And why this story is far from over.
SMITH BRAIN TRUST – As the GameStop trading frenzy died down, new questions were being asked about the Robinhood trading app, Reddit forum r/WallStreetBets and the future of short selling. Among them: “What does all this mean for retail and institutional investors?”
Albert “Pete” Kyle, Charles E. Smith Chair in Finance and Distinguished University Professor at Maryland Smith, joined a Georgetown-hosted panel to discuss that question among other implications.
The online discussion was moderated by CNBC’s Guy Adami, who said market watchers can expect “a lot more” to be revealed in the coming weeks.
Kyle says regulators should look at whether there was any price manipulation. “We don’t have all the facts in. But price manipulation can take different forms. One is telling other people who trust you to buy, when you’re actually selling behind their back. That sounds somewhat fraudulent to me. But it’s certainly behavior – that [regulators should look for].
“Another, different kind of behavior is misbehavior in the stock lending market. If you were sitting on collateral and not lending it out for the purpose of driving the stock up so that you or perhaps your co-conspirators could sell it – that’s another form of manipulation that the regulators should take a look at.”
Kyle also weighed in on whether the wild price action reflected a kind of “gamifying” of the stock market.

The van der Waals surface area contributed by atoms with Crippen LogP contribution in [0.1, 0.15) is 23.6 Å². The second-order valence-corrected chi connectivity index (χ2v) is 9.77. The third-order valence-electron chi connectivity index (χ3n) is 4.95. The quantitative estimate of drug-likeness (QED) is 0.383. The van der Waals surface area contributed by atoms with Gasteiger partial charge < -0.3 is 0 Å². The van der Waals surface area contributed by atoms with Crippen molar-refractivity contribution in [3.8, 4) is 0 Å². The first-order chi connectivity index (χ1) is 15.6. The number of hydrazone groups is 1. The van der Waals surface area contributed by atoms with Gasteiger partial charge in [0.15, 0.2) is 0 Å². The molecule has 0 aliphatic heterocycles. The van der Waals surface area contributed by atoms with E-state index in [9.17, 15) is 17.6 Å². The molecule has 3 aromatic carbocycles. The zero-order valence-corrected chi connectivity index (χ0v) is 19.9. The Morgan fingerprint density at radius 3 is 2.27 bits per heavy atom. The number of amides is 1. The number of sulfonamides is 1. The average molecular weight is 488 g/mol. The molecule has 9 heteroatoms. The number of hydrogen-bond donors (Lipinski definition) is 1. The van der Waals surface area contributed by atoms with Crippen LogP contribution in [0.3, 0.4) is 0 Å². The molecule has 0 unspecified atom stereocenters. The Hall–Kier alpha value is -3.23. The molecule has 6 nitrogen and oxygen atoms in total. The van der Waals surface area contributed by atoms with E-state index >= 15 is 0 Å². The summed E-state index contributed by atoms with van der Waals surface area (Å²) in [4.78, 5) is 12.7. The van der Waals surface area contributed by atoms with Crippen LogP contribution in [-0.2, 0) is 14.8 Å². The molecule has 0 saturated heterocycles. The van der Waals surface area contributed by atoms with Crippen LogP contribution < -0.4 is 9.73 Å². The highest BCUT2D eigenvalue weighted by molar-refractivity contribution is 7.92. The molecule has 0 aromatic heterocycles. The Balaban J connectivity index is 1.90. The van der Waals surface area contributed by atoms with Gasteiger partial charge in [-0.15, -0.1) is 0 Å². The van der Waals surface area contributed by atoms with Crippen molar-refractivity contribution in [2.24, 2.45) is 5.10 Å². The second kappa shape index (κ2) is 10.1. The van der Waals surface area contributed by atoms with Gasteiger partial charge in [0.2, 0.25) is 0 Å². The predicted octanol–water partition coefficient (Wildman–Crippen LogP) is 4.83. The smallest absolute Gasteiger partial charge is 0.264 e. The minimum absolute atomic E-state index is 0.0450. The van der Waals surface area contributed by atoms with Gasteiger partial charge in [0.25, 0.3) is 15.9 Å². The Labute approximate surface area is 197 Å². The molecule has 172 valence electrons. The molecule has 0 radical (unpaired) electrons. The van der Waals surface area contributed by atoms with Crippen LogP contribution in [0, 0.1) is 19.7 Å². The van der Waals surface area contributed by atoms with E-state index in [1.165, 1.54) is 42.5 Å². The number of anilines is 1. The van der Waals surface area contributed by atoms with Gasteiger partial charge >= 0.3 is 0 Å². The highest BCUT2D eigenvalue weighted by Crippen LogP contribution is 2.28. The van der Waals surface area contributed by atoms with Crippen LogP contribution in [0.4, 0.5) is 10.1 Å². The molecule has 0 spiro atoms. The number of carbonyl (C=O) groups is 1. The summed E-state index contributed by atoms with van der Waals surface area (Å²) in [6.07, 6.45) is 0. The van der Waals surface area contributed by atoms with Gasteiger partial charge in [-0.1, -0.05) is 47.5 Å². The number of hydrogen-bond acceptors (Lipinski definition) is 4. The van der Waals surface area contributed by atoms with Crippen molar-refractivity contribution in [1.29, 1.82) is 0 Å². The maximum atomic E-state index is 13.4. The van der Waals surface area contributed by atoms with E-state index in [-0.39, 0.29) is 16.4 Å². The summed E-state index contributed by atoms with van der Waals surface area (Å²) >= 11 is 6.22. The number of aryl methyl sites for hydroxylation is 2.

“I’ve spent a lot of my career modeling markets using the technique of ‘game theory,’ but gamification in this case is different,” he said. “Gamification is exploiting a tendency in human nature – that we like to trade. … It’s deeply ingrained in us. And the retail people who trade stocks have to realize that it’s not like you’re betting on the Super Bowl, where you’re not a player. You’re not going to get hurt by a violent tackle.”
In the stock market, you are a player, Kyle added. “And if you step out on the ‘field of GameStop’ to trade that stock you might get injured – pretty seriously – because there are bigger players out there – institutional investors, many of whom are pension funds managing billions of dollars and have professionalized staff.
“And they may know more than you about what they’re doing. So, the optimal solution for someone who’s not the best player is to minimize physical contact. And that could mean investing in diversified mutual funds and not trading them that often.”
Get more insights from Kyle via the entire discussion at Retail Investors Shake Up Wall Street. What’s Next?
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